Unlike her domineering portrait suggests, Jennifer Moon is mild, almost apologetic, in person. As she explains her theories on the unifying potential of love between all people, it's very difficult to imagine that once upon a time she used pepper spray to rob people at ATMs in order to feed her heroin addiction. She freely admits her crime and the story of her subsequent incarceration because it makes her vulnerable, and being vulnerable leads to love.
On the first floor of Transmission are a series of photographs and correspondents from Moon's time in prison that make for a fascinating insight into the U.S. prison system. In the centre of the room are Moon's prison typewriter and a large pile of pamphlets that contain her manifesto for 'revolution.' The downstairs space is arranged as a Boot Camp for Revolutionaries, where the vulnerable artist will make volunteers into a vulnerable audience through a series of trust exercises designed to strip back their beliefs. Through this process they will reach a place of 'abundance.'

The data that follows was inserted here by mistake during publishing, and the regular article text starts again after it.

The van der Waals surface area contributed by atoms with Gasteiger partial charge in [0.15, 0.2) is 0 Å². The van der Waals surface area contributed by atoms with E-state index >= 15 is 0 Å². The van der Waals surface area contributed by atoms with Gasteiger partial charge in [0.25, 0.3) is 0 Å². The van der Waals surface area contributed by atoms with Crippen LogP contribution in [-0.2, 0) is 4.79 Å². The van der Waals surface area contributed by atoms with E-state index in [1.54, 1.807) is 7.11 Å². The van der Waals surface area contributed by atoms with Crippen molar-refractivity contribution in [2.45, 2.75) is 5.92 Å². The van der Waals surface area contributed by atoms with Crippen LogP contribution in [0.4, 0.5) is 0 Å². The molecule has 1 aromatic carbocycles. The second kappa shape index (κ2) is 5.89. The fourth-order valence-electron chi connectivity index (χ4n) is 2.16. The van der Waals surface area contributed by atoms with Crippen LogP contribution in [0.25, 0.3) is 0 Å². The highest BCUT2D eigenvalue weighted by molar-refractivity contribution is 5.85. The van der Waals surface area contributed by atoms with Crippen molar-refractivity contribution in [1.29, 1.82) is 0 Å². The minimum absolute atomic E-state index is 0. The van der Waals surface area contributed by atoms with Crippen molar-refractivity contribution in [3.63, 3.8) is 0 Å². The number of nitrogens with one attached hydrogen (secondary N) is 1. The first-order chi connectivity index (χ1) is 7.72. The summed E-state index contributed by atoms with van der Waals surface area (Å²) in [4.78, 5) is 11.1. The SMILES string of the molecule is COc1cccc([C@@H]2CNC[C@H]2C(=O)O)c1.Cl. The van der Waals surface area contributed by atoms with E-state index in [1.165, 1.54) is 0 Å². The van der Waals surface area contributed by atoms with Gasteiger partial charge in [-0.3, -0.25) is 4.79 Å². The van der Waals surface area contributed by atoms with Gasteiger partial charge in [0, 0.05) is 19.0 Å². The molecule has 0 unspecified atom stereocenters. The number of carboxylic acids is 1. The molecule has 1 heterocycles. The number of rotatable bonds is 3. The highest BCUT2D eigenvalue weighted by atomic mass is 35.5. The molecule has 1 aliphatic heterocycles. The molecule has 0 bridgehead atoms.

It's unusual to find such a cultish recipe for happiness presented through the context of contemporary art. While Moon resists the label of 'irony,' she does admit to her work's playfulness. The result is an excursion into the redemptive quality of love and one artist's attempt to systematise its transformative potential. Sure, it's a little messianic in a way that borrows heavily from Nietzsche's Thus Spoke Zarathustra, but its honesty alone makes it worth an afternoon's curiosity, if not a lifetime's commitment. After all, it's just contemporary art. [Peter Drew]